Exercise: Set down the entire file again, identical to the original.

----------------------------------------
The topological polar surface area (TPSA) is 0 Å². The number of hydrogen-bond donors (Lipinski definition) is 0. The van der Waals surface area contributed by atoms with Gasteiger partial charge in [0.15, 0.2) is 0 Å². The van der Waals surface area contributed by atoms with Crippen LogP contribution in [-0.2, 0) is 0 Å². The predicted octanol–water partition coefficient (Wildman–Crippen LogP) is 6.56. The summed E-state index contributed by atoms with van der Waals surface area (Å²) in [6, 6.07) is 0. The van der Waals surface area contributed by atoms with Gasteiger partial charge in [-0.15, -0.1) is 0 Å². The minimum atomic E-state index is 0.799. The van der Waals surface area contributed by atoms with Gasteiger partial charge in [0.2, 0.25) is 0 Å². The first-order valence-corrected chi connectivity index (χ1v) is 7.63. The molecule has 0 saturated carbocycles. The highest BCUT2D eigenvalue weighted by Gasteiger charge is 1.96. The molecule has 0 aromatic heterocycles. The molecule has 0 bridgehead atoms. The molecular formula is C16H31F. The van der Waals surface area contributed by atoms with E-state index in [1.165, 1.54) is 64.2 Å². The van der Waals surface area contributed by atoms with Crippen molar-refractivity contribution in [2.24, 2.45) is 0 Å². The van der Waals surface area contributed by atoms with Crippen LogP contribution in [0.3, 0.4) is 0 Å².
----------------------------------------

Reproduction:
The topological polar surface area (TPSA) is 0 Å². The number of hydrogen-bond donors (Lipinski definition) is 0. The van der Waals surface area contributed by atoms with Gasteiger partial charge in [0.15, 0.2) is 0 Å². The van der Waals surface area contributed by atoms with Crippen LogP contribution in [-0.2, 0) is 0 Å². The predicted octanol–water partition coefficient (Wildman–Crippen LogP) is 6.56. The summed E-state index contributed by atoms with van der Waals surface area (Å²) in [6, 6.07) is 0. The van der Waals surface area contributed by atoms with Gasteiger partial charge in [-0.15, -0.1) is 0 Å². The minimum atomic E-state index is 0.799. The van der Waals surface area contributed by atoms with Gasteiger partial charge in [0.2, 0.25) is 0 Å². The first-order valence-corrected chi connectivity index (χ1v) is 7.63. The molecule has 0 saturated carbocycles. The highest BCUT2D eigenvalue weighted by Gasteiger charge is 1.96. The molecule has 0 aromatic heterocycles. The molecule has 0 bridgehead atoms. The molecular formula is C16H31F. The van der Waals surface area contributed by atoms with E-state index in [1.165, 1.54) is 64.2 Å². The van der Waals surface area contributed by atoms with Crippen molar-refractivity contribution in [2.24, 2.45) is 0 Å². The van der Waals surface area contributed by atoms with Crippen LogP contribution in [0.3, 0.4) is 0 Å².